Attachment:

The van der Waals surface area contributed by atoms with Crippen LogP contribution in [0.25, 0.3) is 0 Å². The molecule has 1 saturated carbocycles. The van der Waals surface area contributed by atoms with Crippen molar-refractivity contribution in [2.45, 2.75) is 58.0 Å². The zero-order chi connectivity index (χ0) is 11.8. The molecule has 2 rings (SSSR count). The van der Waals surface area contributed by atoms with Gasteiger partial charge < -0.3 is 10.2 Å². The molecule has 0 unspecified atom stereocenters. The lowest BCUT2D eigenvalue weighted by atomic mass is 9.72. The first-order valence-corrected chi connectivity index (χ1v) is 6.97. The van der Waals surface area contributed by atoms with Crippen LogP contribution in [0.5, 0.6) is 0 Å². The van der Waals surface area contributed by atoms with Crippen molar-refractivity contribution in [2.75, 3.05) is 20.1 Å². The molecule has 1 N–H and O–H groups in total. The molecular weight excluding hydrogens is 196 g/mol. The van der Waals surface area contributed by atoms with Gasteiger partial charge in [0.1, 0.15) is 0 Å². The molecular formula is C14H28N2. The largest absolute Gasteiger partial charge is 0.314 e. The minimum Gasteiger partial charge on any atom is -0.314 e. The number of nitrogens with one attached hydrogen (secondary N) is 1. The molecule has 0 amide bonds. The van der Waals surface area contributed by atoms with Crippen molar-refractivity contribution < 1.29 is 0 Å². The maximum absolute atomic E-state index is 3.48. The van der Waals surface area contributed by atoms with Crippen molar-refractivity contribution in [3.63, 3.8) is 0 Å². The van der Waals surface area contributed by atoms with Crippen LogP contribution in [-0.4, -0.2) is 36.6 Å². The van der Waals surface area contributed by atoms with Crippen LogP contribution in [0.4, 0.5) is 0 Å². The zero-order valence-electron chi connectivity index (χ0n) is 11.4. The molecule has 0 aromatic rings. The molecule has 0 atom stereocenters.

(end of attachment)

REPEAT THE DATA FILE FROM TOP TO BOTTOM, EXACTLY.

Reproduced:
The van der Waals surface area contributed by atoms with Crippen LogP contribution in [0.25, 0.3) is 0 Å². The molecule has 1 saturated carbocycles. The van der Waals surface area contributed by atoms with Crippen molar-refractivity contribution in [2.45, 2.75) is 58.0 Å². The zero-order chi connectivity index (χ0) is 11.8. The molecule has 2 rings (SSSR count). The van der Waals surface area contributed by atoms with Gasteiger partial charge < -0.3 is 10.2 Å². The molecule has 0 unspecified atom stereocenters. The lowest BCUT2D eigenvalue weighted by atomic mass is 9.72. The first-order valence-corrected chi connectivity index (χ1v) is 6.97. The van der Waals surface area contributed by atoms with Crippen LogP contribution in [0.5, 0.6) is 0 Å². The van der Waals surface area contributed by atoms with Crippen molar-refractivity contribution in [2.75, 3.05) is 20.1 Å². The molecule has 1 N–H and O–H groups in total. The molecular weight excluding hydrogens is 196 g/mol. The van der Waals surface area contributed by atoms with Gasteiger partial charge in [0.1, 0.15) is 0 Å². The molecular formula is C14H28N2. The largest absolute Gasteiger partial charge is 0.314 e. The minimum Gasteiger partial charge on any atom is -0.314 e. The number of nitrogens with one attached hydrogen (secondary N) is 1. The molecule has 0 amide bonds. The van der Waals surface area contributed by atoms with Crippen molar-refractivity contribution < 1.29 is 0 Å². The maximum absolute atomic E-state index is 3.48. The van der Waals surface area contributed by atoms with Crippen molar-refractivity contribution in [3.63, 3.8) is 0 Å². The van der Waals surface area contributed by atoms with Crippen LogP contribution in [-0.4, -0.2) is 36.6 Å². The van der Waals surface area contributed by atoms with Crippen LogP contribution in [0.4, 0.5) is 0 Å². The zero-order valence-electron chi connectivity index (χ0n) is 11.4. The molecule has 0 aromatic rings. The molecule has 0 atom stereocenters.